The leading characteristic of the relationship between Ministers and Parliament in England is, that the connection between the personality of the Ministers and the two Houses of Parliament is partly assumed to be, and partly is of necessity, as intimate, as capable of fine adjustments to mutual and changing susceptibilities on both sides, and as flexible, not to say transitory, as constitutional machinery could make it. It is not, of course, true that a relationship of this sort is ever attained, even for a time. The competition of parties in the Houses, the play of individual divergence or eccentricity, the intrinsic difficulty of securing permanent co-operation either within the Ministry, or among its supporters, or among its organised opponents, all tend to render the position of a Ministry towards Parliament in any given time far more flickering and uncertain than the above theory assumes. But there is no doubt that in England,—and that increasingly,—confidence and not distrust, unity and not division of action, cohesion and concentration in performance, even where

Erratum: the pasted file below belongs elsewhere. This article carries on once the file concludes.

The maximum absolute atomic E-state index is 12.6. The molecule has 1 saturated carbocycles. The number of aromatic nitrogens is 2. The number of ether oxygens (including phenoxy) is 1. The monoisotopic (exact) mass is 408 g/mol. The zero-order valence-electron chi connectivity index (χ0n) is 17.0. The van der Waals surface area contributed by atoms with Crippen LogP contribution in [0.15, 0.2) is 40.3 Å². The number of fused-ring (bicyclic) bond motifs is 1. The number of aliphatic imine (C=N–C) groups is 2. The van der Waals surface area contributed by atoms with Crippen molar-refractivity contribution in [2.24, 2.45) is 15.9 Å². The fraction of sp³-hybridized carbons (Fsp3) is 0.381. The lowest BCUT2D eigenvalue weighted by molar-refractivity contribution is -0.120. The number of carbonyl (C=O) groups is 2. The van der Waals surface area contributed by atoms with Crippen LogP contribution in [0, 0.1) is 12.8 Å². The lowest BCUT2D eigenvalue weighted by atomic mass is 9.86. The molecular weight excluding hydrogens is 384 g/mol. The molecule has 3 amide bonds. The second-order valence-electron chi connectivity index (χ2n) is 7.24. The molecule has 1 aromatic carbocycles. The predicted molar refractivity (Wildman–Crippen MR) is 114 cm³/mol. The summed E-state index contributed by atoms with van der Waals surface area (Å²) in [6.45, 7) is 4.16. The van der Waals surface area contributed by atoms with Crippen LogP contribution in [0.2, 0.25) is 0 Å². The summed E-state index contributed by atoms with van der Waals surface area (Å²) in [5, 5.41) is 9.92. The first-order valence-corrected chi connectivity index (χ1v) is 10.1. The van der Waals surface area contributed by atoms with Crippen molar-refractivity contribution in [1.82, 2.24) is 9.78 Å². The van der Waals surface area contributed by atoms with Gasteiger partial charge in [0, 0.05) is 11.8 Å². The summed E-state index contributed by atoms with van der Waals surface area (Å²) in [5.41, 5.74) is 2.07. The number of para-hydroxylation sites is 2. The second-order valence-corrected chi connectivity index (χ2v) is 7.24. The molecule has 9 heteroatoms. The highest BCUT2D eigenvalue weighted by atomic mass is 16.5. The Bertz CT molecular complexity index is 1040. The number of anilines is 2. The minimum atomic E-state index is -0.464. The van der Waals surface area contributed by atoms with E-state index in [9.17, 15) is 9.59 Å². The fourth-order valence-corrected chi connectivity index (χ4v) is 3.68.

even when Parliament is sitting. Sir Hardinge Giffard, Solicitor General in Lord Beaconsfield's Government, was for some months in office before he succeeded in getting a seat. It is curious that there does exist a statutory limitation in the other direction, which, by a strange anomaly, is thrust into the middle of the 'Act for the Better Government of India' of 1858, which Act contemplated the addition of a fifth principal Secretary of State. In view, apparently, of some jealousy of undue Government influence in the House of Commons which might thereby result, the fourth section of the Act enacts that' after the commencement of this Act any four of Her 'Majesty's principal Secretaries for the time being, and any four 'of the Under Secretaries for the time being to Her Majesty's 'principal Secretaries of State, may sit and vote as members of the 'House of Commons, but not more than four such principal Secro'taries and not more than four such Under Secretaries shall sit as 'members of the House of Commons at the same time.'